When they've sat unused too long, mocking me, I've evicted my hair dryer, curling iron, patio furniture, any coffee mug with words on it, and my broiler pan. I understand that most ovens come with a broiler pan. What I don't understand is, why? Why don't we get a choice in the matter? I have no baking pans, either. In an emergency, tinfoil is quite foldable and durable.

I adore items with multiple uses, especially paper towels. In my house, these magic little squares moonlight as dinner napkins, place mats, sponges, dishrags, sometimes toilet paper, and, occasionally, ambitiously, maxipads. But even paper towels I cannot stand to stock up on. Since I discovered Amazon's Subscribe & Save service, they arrive on my doorstep monthly, in a perfectly synchronized dance of use and replacement.

One thing I've been unable to get rid of is the outdoor garbage can that my home's previous residents left behind. Do you know how hard it is to throw away a trash can? I've tried cute notes with smiley faces; I've stuck the can inside my own, but the garbage collectors refuse to take the thing. It grates on me daily to see that green monstrosity leaning against my house. Sometimes I force myself to use it, to justify its existence.

To me, making do with less-almost to the point of deprivation-feels like a slightly demented badge of honor, a silent scream that says, Look, Mom, no extras! But more often than I'd like to admit, it turns out that I actually do need an item that I've given away, and I'm forced to repurchase it. Two years ago, I donated my treadmill because I joined a gym. A year later, I quit the gym because I wasn't spending enough time there-and paid $1,400 for a new treadmill. Two springs ago, I donated my space heaters to my children's school, because...well, it wasn't cold anymore. As it turned out, the frost returned the following winter, and I had to shell out $70 apiece for four new heaters. I once donated a Pakistani cookbook to Goodwill because I had the distressing feeling there might be another one somewhere in my house. I realized later that I'd written some family recipes on the back, so I had to repurchase my own book.

My greatest de-cluttering challenges are Zain, 11, and Zach, 8, who adore useless stuff just as much as I abhor it. On some days, I fantasize about tossing all their toys and books and papers, the daily avalanche that flows from their backpacks. It's a pipe dream I know I will regret entertaining once they are grown.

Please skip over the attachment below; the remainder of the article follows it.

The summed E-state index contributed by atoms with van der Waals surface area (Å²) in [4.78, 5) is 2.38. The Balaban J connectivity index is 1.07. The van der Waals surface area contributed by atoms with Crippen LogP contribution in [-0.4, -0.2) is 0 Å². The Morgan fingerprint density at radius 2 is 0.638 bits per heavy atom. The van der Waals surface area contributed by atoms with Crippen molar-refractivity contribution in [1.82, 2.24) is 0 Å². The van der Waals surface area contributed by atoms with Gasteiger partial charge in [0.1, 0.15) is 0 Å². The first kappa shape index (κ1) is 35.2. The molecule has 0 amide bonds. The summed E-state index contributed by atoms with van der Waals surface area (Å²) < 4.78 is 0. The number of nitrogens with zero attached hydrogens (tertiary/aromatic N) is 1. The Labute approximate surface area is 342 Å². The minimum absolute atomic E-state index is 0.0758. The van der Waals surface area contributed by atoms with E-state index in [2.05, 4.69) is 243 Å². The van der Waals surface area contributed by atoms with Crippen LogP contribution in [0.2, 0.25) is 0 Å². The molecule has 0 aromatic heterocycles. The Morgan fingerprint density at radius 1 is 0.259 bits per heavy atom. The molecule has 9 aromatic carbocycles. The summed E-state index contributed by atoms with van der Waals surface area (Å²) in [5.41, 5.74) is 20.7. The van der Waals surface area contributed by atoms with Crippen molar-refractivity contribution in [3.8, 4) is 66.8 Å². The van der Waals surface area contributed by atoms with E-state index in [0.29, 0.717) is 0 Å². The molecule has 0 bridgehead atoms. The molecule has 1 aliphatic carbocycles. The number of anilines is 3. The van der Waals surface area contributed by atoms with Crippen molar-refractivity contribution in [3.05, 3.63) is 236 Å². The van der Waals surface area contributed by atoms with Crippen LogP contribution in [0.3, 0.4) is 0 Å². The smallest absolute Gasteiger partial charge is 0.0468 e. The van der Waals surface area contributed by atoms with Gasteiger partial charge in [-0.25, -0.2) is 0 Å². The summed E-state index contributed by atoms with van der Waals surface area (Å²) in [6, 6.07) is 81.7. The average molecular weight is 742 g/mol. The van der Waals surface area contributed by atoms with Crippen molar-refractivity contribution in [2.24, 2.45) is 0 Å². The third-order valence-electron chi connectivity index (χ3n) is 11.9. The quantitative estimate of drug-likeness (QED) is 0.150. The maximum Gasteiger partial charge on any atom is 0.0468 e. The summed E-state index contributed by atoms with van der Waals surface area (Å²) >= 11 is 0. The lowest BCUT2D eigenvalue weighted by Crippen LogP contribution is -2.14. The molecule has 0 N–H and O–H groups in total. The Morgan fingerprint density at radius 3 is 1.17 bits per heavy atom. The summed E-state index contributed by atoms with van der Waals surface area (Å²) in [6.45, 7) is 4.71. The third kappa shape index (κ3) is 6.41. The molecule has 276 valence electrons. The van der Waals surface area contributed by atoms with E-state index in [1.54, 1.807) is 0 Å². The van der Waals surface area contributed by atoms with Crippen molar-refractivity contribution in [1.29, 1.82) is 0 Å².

And grow they will, into men who will tell their balanced, bewildered wives that their mom never let them bring home stuffed animals or pogo sticks or water guns from their grandparents' house. They'll recount that they owned one pair of sneakers at a time, plus dress shoes for holidays, because I didn't want the hall closet cluttered. That their desire to display Lego creations and chess trophies buttressed against my obsessive resistance to blemished surfaces. "I can't stand so much stuff everywhere," I recently blurted, surveying the four books and magic wand strewn atop Zach's nightstand. "Stand it, Mom,"he replied, not unkindly.

Zain, meanwhile, defiantly displays a framed photo of his fourth-grade Wizard of Oz cast party on his desk. I once hid it in the laundry room, hoping he would forget about it. A year later, I felt guilty enough to return it to him. Now he is lobbying to put up a Harry Potter poster. I have engineered a compromise: He can put up whatever he wants, but on the inside of his closet doors.

Occasionally, I worry that I'm depriving my sons of the same sense of control over their environment that I longed for as a child. I cringe at the thought that they might not want to come home for spring break to a house with no television to watch the hockey game on, and no coffee table to prop their feet on while they watch it.

My former husband, who recycled himself two years ago, never shared my fear of clutter but kindly kept his collection of African masks at the office. The first thing I noticed about his new digs was the decorative table that existed solely to display photos of our boys: dozens of pictures of their fully frame-worthy faces. He also had flat-screen TVs. For a moment, I admired his ability to balance his own aesthetics with the needs of others. I doubted that, with his full larders and healthy attitude, he'd ever have trouble drawing anyone into his home to lean against a throw pillow and watch the game.

Then I retreated to my own gloriously uncluttered home, whose clarity rises up to embrace me as I enter the front door. I picked up a stray sneaker and admired a drawing poking out from a backpack. Eventually I sat, with a mug of coffee that had no words on it, on a couch with just enough pillows to make a decent nest. I thought about how lucky I am to live in this perfect, unencumbered space with my two perfect, if cluttery, children. I thought about how everything in this house is here because of a carefully considered decision. Myself included. Ironically, I've lived for the past two years in my parents' real estate clutter, an extra home in a great school district they purchased when I was 3 and held on to for the absurd reason that someday, someone they loved might need it.

More Stories of Clutter (and Some Advice!)


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